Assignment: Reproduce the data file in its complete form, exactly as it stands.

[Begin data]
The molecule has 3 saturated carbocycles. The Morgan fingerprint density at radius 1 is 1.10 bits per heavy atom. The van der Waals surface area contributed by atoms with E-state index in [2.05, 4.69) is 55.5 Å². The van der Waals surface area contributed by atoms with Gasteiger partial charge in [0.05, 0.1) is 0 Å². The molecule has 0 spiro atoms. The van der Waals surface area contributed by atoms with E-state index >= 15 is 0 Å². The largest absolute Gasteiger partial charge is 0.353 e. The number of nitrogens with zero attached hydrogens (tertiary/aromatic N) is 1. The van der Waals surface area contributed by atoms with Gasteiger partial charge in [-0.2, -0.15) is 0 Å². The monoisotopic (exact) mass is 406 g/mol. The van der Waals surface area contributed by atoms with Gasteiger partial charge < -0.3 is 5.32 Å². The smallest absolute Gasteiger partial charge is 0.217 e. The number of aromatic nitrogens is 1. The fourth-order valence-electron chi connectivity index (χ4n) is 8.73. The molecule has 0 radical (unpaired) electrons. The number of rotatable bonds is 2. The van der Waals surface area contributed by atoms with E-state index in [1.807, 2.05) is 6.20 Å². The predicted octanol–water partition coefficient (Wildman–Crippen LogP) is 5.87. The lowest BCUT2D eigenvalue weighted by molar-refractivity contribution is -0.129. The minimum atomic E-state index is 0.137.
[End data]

The molecule has 3 saturated carbocycles. The Morgan fingerprint density at radius 1 is 1.10 bits per heavy atom. The van der Waals surface area contributed by atoms with E-state index in [2.05, 4.69) is 55.5 Å². The van der Waals surface area contributed by atoms with Gasteiger partial charge in [0.05, 0.1) is 0 Å². The molecule has 0 spiro atoms. The van der Waals surface area contributed by atoms with E-state index >= 15 is 0 Å². The largest absolute Gasteiger partial charge is 0.353 e. The number of nitrogens with zero attached hydrogens (tertiary/aromatic N) is 1. The van der Waals surface area contributed by atoms with Gasteiger partial charge in [-0.2, -0.15) is 0 Å². The monoisotopic (exact) mass is 406 g/mol. The van der Waals surface area contributed by atoms with Gasteiger partial charge < -0.3 is 5.32 Å². The smallest absolute Gasteiger partial charge is 0.217 e. The number of aromatic nitrogens is 1. The fourth-order valence-electron chi connectivity index (χ4n) is 8.73. The molecule has 0 radical (unpaired) electrons. The number of rotatable bonds is 2. The van der Waals surface area contributed by atoms with E-state index in [1.807, 2.05) is 6.20 Å². The predicted octanol–water partition coefficient (Wildman–Crippen LogP) is 5.87. The lowest BCUT2D eigenvalue weighted by molar-refractivity contribution is -0.129. The minimum atomic E-state index is 0.137.